When Less Is More
Type 2 diabetes is a disease of metabolic dysregulation involving impaired uptake and utilization of glucose, altered lipid metabolism, accumulation of various lipid species in the circulation and in tissues, and disruption of metabolic signaling pathways that regulate insulin secretion from pancreatic islet β-cells. Normal fuel homeostasis involves reciprocal regulation of glucose and lipid catabolism. Fundamental contributions to our understanding of the interplay between these two key groups of metabolic fuels came from the work of Randle (1), who demonstrated that increased rates of fatty acid oxidation in the fasted state lead to suppression of glucose oxidation and activation of gluconeogenesis, thereby preserving blood glucose for use by the brain and central nervous system. Conversely, the transition from the fasted to the fed state involves a coordinated shift from fatty acid to glucose oxidation. A key element in the latter switch, as elegantly demonstrated by the work of McGarry (2), is the glucose-induced rise in malonyl CoA, which inhibits fatty acid oxidation via direct binding to and allosteric inhibition of carnitine palmitoyltransferase-1 (CPT-1), the rate limiting enzyme for transport of cytosolic long-chain acyl CoA molecules into the mitochondria for oxidation. The multifaceted roles of malonyl CoA as a key glucose-derived metabolite, an allosteric inhibitor of fatty acid oxidation, and a biosynthetic precursor for fatty acid synthesis has led to a series of recent studies investigating the effects of manipulating this metabolite in various tissues. A bonus of such experiments is the opportunity to assess the physiological impact of enhanced or diminished fat oxidation in different cell types and in whole animals. In this issue of Diabetes, one such study by Bouzraki et al. (3) demonstrates that high levels of malonyl CoA and reduced fat oxidation enhance glucose disposal in primary human skeletal myocytes.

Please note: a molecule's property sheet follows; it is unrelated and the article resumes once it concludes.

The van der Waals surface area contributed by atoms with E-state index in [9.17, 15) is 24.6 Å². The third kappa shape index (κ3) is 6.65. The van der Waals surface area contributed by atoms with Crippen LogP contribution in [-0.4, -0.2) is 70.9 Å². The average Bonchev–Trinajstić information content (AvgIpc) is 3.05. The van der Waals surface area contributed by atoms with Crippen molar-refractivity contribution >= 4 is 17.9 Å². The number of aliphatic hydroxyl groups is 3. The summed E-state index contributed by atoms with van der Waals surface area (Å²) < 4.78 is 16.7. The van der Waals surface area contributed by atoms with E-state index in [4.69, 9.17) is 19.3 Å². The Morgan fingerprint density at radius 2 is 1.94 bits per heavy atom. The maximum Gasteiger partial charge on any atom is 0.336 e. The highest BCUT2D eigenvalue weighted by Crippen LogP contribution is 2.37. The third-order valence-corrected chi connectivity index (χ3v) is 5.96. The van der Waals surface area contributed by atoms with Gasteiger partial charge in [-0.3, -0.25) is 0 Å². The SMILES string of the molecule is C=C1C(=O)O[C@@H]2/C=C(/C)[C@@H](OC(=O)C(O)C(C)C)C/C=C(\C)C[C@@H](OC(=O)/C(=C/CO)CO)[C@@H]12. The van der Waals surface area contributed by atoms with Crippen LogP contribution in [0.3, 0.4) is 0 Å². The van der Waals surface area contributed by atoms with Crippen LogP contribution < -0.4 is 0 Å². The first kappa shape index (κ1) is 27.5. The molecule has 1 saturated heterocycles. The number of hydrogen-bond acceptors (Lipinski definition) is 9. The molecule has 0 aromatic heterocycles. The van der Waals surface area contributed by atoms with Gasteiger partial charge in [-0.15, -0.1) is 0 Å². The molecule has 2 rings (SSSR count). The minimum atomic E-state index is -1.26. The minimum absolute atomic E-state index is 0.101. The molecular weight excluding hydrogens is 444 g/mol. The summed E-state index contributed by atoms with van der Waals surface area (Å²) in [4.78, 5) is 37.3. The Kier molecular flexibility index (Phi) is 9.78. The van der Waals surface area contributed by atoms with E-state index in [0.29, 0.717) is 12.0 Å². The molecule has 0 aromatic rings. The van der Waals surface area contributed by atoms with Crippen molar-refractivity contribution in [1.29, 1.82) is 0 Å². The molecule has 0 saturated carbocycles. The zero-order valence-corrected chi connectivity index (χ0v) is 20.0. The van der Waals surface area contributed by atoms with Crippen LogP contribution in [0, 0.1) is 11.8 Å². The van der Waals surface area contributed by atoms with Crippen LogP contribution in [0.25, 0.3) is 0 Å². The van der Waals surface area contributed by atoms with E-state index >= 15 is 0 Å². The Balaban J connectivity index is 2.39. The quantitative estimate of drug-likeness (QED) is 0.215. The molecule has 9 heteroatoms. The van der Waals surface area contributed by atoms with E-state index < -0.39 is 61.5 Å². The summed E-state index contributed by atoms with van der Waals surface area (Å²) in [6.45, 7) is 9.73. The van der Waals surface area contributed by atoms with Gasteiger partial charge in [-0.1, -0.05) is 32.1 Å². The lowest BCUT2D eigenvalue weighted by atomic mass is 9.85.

Malonyl CoA is synthesized by carboxylation of acetyl CoA in a reaction carried out by either of the isoforms of acetyl CoA carboxylase (ACC), ACC-1 or ACC-2. ACC-1 is thought to reside in the cytosol and be primarily responsible for synthesis of the malonyl CoA pool involved in lipogenesis, whereas ACC-2 is thought to localize to the outer mitochondrial membrane, where malonyl CoA can be effectively used for allosteric regulation of CPT-1 (4). Malonyl CoA is decarboxylated to acetyl CoA by malonyl CoA decarboxylase (MCD), an enzyme that can be variously localized in the mitochondrial matrix, peroxisomes, or the cytosol (5). Both ACC and MCD activities are regulated by 5′AMP-activated protein kinase, which, when activated under conditions of energy deficit (e.g., fasting), phosphorylates ACC to reduce its activity while simultaneously phosphorylating MCD to increase its activity. The net effect is a rapid decrease in malonyl CoA levels, relief of CPT-1 inhibition, activation of fatty acid oxidation, and cessation of lipogenesis.
Bouzakri et al. studied the effects of inhibiting MCD activity in isolated human skeletal myocytes via transfection of the cultured cells with small interfering RNAs specific to the MCD transcript (3). They show that 75% inhibition of MCD expression with this method results in a doubling of malonyl CoA levels and a clear shift from fatty acid to glucose oxidation, in effect mimicking the fasted-to-fed transition. MCD inhibition also led to reduced palmitate uptake and decreased expression of fatty acid transport protein 1; conversely, glucose uptake in both the basal and insulin-stimulated states was enhanced in association with increased cell surface levels of GLUT4. Interestingly, although insulin-stimulated glucose uptake was increased in cells with suppressed MCD expression, no enhancement in insulin signaling was detected when measured at the levels of insulin receptor substrate-1 tyrosine phosphorylation, phosphatidylinoitol 3-kinase activity, or serine phosphorylation of Akt and glycogen synthase kinase-3. These results suggest that MCD suppression encourages glucose uptake and utilization through mechanisms that are independent of the known insulin signaling pathway. Based on these findings, the authors reasonably suggest that MCD may be a therapeutic target for patients with insulin resistance and type 2 diabetes.